Stephen Haff is a second-year medical student at The University of Texas Southwestern Medical Center in Dallas. He helps to lead the school’s Healthcare in Underserved Communities elective class and wrote about its impact on the students’ medical education.
“Medical school is like learning about a car: we learn about the brakes, the tires, and the engine. But when we learn nothing about the road conditions or traffic laws these cars operate in, we are set up for failure on the road,” says Rigo Palomarez, a second-year student at The University of Texas Southwestern Medical Center in Dallas.
The analogy may seem simplistic, but it makes important points. If the physician is a mechanic, then the car is the patient. The mechanic can fix the car with precision, but it can be frustrating for the mechanic when the car continues to break down due to bad road conditions.
Those bad road conditions represent many of the social factors that affect patients every day: physical barriers to accessing health care, such as financial difficulty or food insecurity; or societal biases or prejudice against a population — factors that lead to significant disparities in health.
Today’s medical students want to be prepared to provide the best patient care. More than ever, that means understanding not only how to provide quality care, but also the patient’s experience accessing that care. Students at UT Southwestern are addressing this deficiency in knowledge through an elective, Healthcare in Underserved Communities, offered to all UT Southwestern MD and physician assistant students in their first and second years of school.
Students choose one of seven immersion experiences, each of which targets a different population that frequently has inadequate access to care. The experiences address health care for:
• The uninsured,
• The homeless,
• Patients in the federal Women, Infants, and Children (WIC) supplemental nutrition program,
• The LGBTQ community,
• Patients in correctional facilities,
• Patients with HIV, and
• Food-insecure patients.
The experience starts with students working with physicians and patients of a particular underserved community, and ends with a presentation about their experience. This is augmented by a panel discussion in class with physicians, social workers, and patients involved in that community’s health care.
Shawna Nesbitt, MD, an internist and associate dean of minority student affairs in the UT Southwestern’s Office of Student Diversity and Inclusion, created the class in 2016 with the help of then-first-year student leaders Umaru Barrie and Mahmoud Elguindy.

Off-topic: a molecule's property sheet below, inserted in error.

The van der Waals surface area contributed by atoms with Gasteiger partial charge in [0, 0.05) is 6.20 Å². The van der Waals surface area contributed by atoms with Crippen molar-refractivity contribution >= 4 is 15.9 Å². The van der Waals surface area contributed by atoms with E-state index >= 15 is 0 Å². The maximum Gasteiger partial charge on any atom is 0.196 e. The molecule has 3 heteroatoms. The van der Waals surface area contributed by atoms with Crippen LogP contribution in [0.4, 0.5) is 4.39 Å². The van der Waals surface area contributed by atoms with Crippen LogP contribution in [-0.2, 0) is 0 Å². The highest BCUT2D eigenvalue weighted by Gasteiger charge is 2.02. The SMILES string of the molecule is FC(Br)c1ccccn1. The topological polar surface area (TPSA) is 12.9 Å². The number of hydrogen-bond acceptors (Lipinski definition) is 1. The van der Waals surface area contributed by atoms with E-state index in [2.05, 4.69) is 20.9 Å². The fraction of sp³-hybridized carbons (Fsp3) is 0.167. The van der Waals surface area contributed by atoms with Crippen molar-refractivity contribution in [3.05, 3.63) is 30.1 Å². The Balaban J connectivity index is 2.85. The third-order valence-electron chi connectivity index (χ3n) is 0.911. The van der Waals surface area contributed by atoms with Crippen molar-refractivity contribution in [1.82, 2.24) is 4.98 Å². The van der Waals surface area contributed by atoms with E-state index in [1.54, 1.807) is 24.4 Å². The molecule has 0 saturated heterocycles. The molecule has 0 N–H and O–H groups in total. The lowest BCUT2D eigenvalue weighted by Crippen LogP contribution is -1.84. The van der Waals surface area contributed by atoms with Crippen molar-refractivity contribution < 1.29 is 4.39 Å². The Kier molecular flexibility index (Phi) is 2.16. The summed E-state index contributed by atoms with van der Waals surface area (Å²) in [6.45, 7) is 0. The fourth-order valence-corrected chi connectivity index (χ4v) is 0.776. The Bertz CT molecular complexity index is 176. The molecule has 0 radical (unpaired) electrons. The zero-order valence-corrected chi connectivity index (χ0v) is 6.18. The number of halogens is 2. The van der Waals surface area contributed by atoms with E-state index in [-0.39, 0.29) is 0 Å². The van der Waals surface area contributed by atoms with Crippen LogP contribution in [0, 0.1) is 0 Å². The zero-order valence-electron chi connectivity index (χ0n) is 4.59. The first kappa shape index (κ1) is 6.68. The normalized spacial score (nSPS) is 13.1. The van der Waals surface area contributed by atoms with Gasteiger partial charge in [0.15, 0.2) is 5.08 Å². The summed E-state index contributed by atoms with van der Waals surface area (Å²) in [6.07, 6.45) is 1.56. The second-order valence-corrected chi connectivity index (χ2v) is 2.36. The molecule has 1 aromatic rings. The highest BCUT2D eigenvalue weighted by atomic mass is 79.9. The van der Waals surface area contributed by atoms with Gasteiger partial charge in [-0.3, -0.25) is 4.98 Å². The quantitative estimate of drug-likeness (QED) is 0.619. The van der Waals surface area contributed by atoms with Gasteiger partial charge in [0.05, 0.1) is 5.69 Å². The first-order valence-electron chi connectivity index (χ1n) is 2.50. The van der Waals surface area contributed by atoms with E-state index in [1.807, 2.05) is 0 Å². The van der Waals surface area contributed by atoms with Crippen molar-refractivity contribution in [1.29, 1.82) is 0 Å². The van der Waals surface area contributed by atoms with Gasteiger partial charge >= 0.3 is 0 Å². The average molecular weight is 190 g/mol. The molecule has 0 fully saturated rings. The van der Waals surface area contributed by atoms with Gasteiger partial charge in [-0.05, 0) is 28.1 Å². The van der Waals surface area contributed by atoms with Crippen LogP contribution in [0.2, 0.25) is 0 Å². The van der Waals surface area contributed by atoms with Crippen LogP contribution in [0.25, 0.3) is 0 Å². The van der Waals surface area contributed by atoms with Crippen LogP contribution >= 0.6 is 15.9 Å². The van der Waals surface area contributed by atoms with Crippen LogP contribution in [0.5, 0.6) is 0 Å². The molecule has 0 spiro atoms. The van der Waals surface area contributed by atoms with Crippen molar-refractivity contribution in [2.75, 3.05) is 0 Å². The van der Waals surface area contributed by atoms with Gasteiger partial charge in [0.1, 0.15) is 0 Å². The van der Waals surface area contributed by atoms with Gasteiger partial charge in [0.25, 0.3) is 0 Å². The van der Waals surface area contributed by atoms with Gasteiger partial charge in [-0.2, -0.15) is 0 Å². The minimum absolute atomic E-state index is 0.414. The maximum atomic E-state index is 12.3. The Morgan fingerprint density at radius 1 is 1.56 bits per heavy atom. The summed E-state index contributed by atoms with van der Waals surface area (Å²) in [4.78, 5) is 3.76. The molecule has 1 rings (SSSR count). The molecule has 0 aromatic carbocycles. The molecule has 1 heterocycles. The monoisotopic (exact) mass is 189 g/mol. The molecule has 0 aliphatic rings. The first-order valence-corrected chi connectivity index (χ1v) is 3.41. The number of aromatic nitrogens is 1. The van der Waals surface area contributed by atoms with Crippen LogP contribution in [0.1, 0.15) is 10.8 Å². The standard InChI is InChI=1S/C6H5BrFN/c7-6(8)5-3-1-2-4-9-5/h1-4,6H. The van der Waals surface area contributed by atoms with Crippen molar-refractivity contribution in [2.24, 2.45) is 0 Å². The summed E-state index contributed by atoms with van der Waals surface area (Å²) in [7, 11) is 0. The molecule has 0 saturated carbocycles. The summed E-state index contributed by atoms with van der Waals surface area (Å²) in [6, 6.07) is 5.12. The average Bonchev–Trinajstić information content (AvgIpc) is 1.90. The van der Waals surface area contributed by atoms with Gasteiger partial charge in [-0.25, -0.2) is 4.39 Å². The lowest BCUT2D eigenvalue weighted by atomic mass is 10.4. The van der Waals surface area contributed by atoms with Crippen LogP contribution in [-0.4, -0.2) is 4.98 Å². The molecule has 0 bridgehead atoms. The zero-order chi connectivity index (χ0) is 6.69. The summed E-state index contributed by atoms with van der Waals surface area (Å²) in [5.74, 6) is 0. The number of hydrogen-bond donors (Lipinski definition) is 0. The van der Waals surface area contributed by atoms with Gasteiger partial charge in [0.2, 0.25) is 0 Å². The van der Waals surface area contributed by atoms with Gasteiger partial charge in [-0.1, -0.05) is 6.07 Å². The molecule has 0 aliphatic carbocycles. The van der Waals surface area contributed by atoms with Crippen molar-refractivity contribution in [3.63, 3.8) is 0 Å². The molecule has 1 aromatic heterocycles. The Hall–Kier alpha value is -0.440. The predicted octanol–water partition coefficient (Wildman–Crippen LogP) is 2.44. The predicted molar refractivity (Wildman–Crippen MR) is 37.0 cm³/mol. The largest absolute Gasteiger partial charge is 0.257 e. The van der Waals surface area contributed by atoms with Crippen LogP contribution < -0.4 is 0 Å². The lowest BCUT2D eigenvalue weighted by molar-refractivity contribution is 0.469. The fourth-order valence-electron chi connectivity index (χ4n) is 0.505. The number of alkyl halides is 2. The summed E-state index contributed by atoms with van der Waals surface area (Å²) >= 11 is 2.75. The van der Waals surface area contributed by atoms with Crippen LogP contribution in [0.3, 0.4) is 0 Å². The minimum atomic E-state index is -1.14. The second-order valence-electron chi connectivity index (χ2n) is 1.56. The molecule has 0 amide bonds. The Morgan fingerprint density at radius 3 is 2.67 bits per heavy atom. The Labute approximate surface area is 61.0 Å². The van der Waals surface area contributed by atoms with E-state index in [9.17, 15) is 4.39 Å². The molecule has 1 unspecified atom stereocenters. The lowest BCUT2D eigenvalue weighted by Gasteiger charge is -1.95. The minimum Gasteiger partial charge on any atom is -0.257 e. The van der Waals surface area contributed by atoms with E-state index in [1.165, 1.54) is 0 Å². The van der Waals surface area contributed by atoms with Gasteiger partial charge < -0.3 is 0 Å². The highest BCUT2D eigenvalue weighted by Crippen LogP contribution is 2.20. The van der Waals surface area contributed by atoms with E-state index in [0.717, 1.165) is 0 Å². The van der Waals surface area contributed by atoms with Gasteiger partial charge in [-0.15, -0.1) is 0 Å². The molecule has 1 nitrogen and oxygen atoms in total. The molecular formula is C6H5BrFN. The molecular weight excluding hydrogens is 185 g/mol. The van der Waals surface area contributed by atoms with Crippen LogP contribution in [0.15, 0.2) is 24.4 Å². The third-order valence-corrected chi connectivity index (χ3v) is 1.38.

“In my experience at Parkland [Health & Hospital System] and UT Southwestern, we offer excellent clinical learning experiences. Yet we don’t take advantage of the fact that these are patients who come from many different backgrounds from every perspective of life,” Dr. Nesbitt said. “We need to teach students about who [their patients] are, and what their lives are like. A significant part of delivering excellent care is understanding your patients’ lives more completely to better instruct them. In medicine, health care disparities are due to patient and systematic issues, but physician bias and lack of understanding is one of the most challenging issues to overcome.”
Mr. Barrie, now a third-year student, says the elective’s purpose is to fill a gap in medical education.
“We wanted to give students an opportunity to see through the eyes of their future patients,” he said. “The immersion experience aspect is so much more powerful than simply reading statistics. These patients are more than just a data point.”
Students appreciate what the elective has to offer for multiple reasons. The first is an increase in knowledge about these patients and the communities in which they live. A pre- and post-survey shows that by the end of the experience, 50 percent more students feel “very knowledgeable” about how these populations are served.
Mr. Barrie uses what he learned throughout his clinical clerkships.
“I especially saw the benefit during my OB-Gyn rotation,” he said. “We learned through the Women, Infants, and Children experience about all the [public] programs available to this population. When a patient came into the office talking about WIC and CHIP, I had a better understanding of the patient’s situation than my other classmates, and was able to make a connection where they couldn’t.”